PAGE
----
We welcome our United States users back to their desks after the Independence Day holiday weekend with a pointer: The Digital Library provides thousands of images related to American Studies ranging from colonial times to the present, including photography, architecture, decorative arts, graphic design, painting, and sculpture.

The Forbes Co. | Buffalo Bill: Cowboys Ride Texas Longhorn | The John and Mable Ringling Museum of Art: Circus Collection

The Artstor Digital Library is rich with collections that cover general American history. Notable ones include: Eyes of the Nation: A Visual History of the United States (Library of Congress): pictorial overview of American history, including images of prints, posters, maps, manuscript pages, photographs, design, movie stills, and cartoons; Native American Art and Culture (National Anthropological Archives, Smithsonian Institution): historic photographs documenting Native American subjects (portraits, scenes, etc.);  Schlesinger History of Women in America Collection (Harvard University): portraits of women’s work, key participants in the women’s suffrage movement and larger women’s rights movement, as well as women involved in organized labor and vocational training; Richard F. Brush Art Gallery (St. Lawrence University): photographs documenting the Vietnam War and protests and demonstrations it engendered in the United States; George Eastman House: early photographs of the American West by William Henry Jackson and Carleton Watkins, and portraits by Albert Sands Southworth and Josiah Johnson Hawes, widely considered the first masters of photography in the United States; The John and Mable Ringling Museum of Art: Circus Collection: images documenting the history of the circus in America; Historic American Sheet Music Covers (Minneapolis College of Art and Design): sheet music covers in this collection date from the late 19th and early 20th centuries (1898-1923); The Rogovin Collection: social documentary photography of the poor and working class, and his depictions of their lives, communities, and working conditions; Century Magazine Illustrations of the American Civil War (Minneapolis College of Art and Design): images depicting Civil War battle scenes and camp life, as well as details of weapons and uniforms; and Tenniel Civil War Cartoon Collection (Minneapolis College of Art and Design): John Tenniel’s full-page cartoons of the American Civil War in British humor magazine Punch.

Andy Warhol | Andy Warhol | The Minneapolis Institute of Arts Collection | © Andy Warhol Foundation for the Visual Arts

The Digital Library also offers many resources on American art and architecture. Among the highlights: Carnegie Arts of the United States: history of American art, architecture, visual and material culture; Ralph Lieberman: Architectural Photography: architecture and public sculpture in the United States, particularly museum architecture in the Midwest and New England; Dov Friedman: American and European Architecture: historic and contemporary architecture in the United States; Community Murals (Timothy Drescher): contemporary community murals in Los Angeles, San Francisco, Philadelphia, and Washington, D.C.; Carnegie Survey of the Architecture of the South (Library of Congress): a systematic record of early buildings and gardens in the American South; and Terra Foundation for American Art: art of the colonial era through 1945.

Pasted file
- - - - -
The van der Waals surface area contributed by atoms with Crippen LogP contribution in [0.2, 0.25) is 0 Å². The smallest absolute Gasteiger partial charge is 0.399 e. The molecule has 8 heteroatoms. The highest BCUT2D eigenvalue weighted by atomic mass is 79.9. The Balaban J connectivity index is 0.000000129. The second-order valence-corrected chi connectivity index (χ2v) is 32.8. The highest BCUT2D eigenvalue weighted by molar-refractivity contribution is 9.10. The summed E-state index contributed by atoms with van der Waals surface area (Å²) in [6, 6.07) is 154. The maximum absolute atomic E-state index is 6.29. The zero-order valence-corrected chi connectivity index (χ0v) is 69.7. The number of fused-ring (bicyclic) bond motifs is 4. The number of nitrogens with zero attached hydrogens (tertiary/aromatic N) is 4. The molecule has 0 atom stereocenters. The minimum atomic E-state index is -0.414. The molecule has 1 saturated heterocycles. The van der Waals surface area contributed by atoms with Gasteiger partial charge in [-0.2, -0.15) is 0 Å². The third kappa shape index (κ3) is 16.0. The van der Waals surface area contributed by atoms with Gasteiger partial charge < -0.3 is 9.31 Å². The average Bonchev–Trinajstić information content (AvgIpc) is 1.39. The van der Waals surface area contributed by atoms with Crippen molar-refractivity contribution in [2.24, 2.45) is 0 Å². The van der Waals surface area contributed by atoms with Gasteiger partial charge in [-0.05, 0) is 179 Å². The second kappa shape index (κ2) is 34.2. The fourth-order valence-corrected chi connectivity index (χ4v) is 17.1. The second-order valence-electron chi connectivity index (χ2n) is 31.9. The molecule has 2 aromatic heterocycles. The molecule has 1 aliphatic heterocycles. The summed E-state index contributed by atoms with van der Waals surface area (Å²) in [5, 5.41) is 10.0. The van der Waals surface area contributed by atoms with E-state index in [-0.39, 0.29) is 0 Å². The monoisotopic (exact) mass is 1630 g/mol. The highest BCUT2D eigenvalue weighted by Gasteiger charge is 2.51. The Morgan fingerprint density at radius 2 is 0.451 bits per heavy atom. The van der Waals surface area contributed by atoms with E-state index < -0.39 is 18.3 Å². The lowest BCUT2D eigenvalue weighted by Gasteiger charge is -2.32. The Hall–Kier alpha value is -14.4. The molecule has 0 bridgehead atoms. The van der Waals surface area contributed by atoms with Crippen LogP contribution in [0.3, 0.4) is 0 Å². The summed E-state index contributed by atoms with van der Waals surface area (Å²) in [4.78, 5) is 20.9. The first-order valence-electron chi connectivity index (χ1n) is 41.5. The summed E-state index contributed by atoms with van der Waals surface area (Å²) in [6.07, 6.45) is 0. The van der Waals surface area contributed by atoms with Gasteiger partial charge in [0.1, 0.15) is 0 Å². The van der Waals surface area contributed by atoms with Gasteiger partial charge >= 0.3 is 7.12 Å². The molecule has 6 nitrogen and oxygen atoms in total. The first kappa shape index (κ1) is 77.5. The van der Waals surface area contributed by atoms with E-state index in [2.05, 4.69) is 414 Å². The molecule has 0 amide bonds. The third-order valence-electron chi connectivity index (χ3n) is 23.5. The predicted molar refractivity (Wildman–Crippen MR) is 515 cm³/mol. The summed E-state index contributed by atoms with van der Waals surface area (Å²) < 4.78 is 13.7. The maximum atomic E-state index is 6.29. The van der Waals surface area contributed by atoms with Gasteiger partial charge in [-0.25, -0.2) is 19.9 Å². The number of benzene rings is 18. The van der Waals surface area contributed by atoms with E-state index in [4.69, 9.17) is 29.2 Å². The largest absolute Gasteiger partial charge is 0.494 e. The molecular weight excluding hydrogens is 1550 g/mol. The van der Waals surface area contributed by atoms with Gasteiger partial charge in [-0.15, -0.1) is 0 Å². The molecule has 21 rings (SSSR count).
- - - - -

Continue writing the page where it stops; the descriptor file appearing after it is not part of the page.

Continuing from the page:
Christopher Anderson | Barack Obama at a rally, 2008 | Image and original data provided by Magnum Photos | © Christopher Anderson / Magnum Photos

Also of note, Magnum Photos features iconic photographs documenting the history and culture of the United States from the 1940s to the present. Cornell Capa covered major political events, such as the electoral campaigns of Adlai Stevenson, John Kennedy, and Robert Kennedy. Following Robert Kennedy’s assassination in 1968, Paul Fusco captured fleeting images of the thousands of mourners who lined the tracks as Kennedy’s body was carried by funeral train from New York to Washington, DC. Throughout the 1960s, Magnum photographers chronicled the struggles of African-Americans to achieve racial equality, photographing demonstrations, protests, marches, and speeches by prominent leaders of the civil rights movement, especially Martin Luther King, Jr. The Magnum collection includes images of current events in the United States, from on-the-ground photographs of the September 11, 2001 terrorist attacks in New York City, to the devastation wrought by Hurricane Katrina on New Orleans in 2005, to Barack Obama’s election in 2008.

Find hundreds of thousands of further American images by choosing Browse > Geography > United States. Choose a Classification to narrow your results.

For teaching ideas, see our Sample Topic on American Studies. To view all our Sample Topics, visit the Digital Library and click on “Featured Groups.” For more interdisciplinary ideas, download Artstor’s Subject Guides.